Argumentative individuals can be difficult for even the most patient person, but when your child enjoys a good argument, you may wonder if you will ever be able to manage the disagreements. When your child has a habit of challenging you regularly, it’s time to lay the groundwork for the communication you want within your family. By using tactics that diffuse the tension, you can teach your child better ways of voicing opinions and negotiating agreements.
Set expectations for respectful communication within your family. While it is important for people to voice opinions and share thoughts, respectful dialogue without yelling, using offensive language or calling names is the key to communicating effectively. Tell your child, “I can hear that you have strong opinions and thoughts about various issues. I’m always interested to know what you’re thinking and how you feel. However, I insist that every member of our family speaks respectfully and kindly to each other, even when we disagree. We can talk things out, but only when we communicate respectfully. I promise to listen to you when you speak respectfully. If you become verbally abusive or harassing, I will wait to listen until you speak respectfully.”
Follow your own expectations by speaking respectfully to your children and to others in general. Your example will help your child develop similar communication methods, remind the Children and Families extension of Oklahoma State University.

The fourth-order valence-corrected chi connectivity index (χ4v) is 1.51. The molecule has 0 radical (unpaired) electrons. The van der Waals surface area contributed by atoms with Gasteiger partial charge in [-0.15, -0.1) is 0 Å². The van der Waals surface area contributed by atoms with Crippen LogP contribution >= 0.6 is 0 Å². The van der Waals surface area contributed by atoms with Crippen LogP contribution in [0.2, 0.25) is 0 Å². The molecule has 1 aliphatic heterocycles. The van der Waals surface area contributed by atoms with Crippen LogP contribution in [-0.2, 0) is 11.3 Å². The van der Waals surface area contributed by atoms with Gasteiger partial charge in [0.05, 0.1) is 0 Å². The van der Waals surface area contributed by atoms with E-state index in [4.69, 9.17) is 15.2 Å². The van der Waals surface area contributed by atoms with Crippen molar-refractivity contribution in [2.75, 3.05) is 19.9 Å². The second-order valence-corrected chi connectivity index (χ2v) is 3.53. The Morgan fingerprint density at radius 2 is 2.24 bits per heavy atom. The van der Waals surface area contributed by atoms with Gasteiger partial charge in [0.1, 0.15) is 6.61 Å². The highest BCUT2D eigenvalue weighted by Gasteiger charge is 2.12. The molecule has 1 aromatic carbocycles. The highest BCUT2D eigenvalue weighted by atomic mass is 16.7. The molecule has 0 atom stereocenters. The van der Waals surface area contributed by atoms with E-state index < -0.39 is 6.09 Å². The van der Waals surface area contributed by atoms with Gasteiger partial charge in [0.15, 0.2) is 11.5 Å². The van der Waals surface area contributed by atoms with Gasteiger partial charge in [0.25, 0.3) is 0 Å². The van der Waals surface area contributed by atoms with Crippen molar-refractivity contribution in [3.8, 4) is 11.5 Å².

Provide your child with opportunities for control and power, when possible. When you allow your child to be in charge of some issues or situations, you provide opportunities for developing autonomy and self-assurance, according to psychologist Laura Markham. For example, within reason, you might allow your child to choose her outfit for the day and to choose whether she practices piano or completes homework first.
Diffuse situations by listening actively and employing empathy with your child, suggests psychologist Michael Grayson Conner. Communicating your care and your understanding might help a youngster feel less frustrated and argumentative. Empathy may enable you to hold your ground with your child because your child senses your understanding, which enables him to cooperate.
Stop an exchange when your child argues, advises child and family therapist Andie Weiner. Children can be masterful engagers, pushing buttons expertly to provoke you to argue. Become aware of exchanges so you realize when a respectful conversation shifts into an argument with emotional tirades and defensive insults. When the conversation takes a downward turn, say to your child, “We’ll talk when we both feel calmer. I’m not going to argue with you.”
Walk away from the exchange to give your child a chance to calm down. If you’re feeling frustrated, take a walk or distress yourself with deep breathing or meditating for a few minutes. Reconvene with your child later to finish the discussion.